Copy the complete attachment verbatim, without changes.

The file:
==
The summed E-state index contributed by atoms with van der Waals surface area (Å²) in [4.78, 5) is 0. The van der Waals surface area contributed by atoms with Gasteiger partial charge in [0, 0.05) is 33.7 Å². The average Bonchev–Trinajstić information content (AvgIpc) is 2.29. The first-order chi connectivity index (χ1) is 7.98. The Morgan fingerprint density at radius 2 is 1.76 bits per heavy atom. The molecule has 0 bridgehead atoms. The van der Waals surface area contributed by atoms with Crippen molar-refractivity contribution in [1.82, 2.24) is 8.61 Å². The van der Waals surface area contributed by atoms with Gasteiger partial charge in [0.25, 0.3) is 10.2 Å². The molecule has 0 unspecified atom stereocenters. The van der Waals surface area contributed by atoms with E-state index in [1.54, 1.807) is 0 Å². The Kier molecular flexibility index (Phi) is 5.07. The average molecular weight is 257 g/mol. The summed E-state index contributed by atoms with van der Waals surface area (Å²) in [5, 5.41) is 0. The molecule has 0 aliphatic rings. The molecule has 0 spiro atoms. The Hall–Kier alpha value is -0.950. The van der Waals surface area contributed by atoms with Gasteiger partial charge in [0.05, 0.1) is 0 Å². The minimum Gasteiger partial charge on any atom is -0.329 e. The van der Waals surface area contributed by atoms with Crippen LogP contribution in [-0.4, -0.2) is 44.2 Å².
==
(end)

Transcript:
The summed E-state index contributed by atoms with van der Waals surface area (Å²) in [4.78, 5) is 0. The van der Waals surface area contributed by atoms with Gasteiger partial charge in [0, 0.05) is 33.7 Å². The average Bonchev–Trinajstić information content (AvgIpc) is 2.29. The first-order chi connectivity index (χ1) is 7.98. The Morgan fingerprint density at radius 2 is 1.76 bits per heavy atom. The molecule has 0 bridgehead atoms. The van der Waals surface area contributed by atoms with Crippen molar-refractivity contribution in [1.82, 2.24) is 8.61 Å². The van der Waals surface area contributed by atoms with Gasteiger partial charge in [0.25, 0.3) is 10.2 Å². The molecule has 0 unspecified atom stereocenters. The van der Waals surface area contributed by atoms with E-state index in [1.54, 1.807) is 0 Å². The Kier molecular flexibility index (Phi) is 5.07. The average molecular weight is 257 g/mol. The summed E-state index contributed by atoms with van der Waals surface area (Å²) in [5, 5.41) is 0. The molecule has 0 aliphatic rings. The molecule has 0 spiro atoms. The Hall–Kier alpha value is -0.950. The van der Waals surface area contributed by atoms with Gasteiger partial charge in [0.05, 0.1) is 0 Å². The minimum Gasteiger partial charge on any atom is -0.329 e. The van der Waals surface area contributed by atoms with Crippen LogP contribution in [-0.4, -0.2) is 44.2 Å².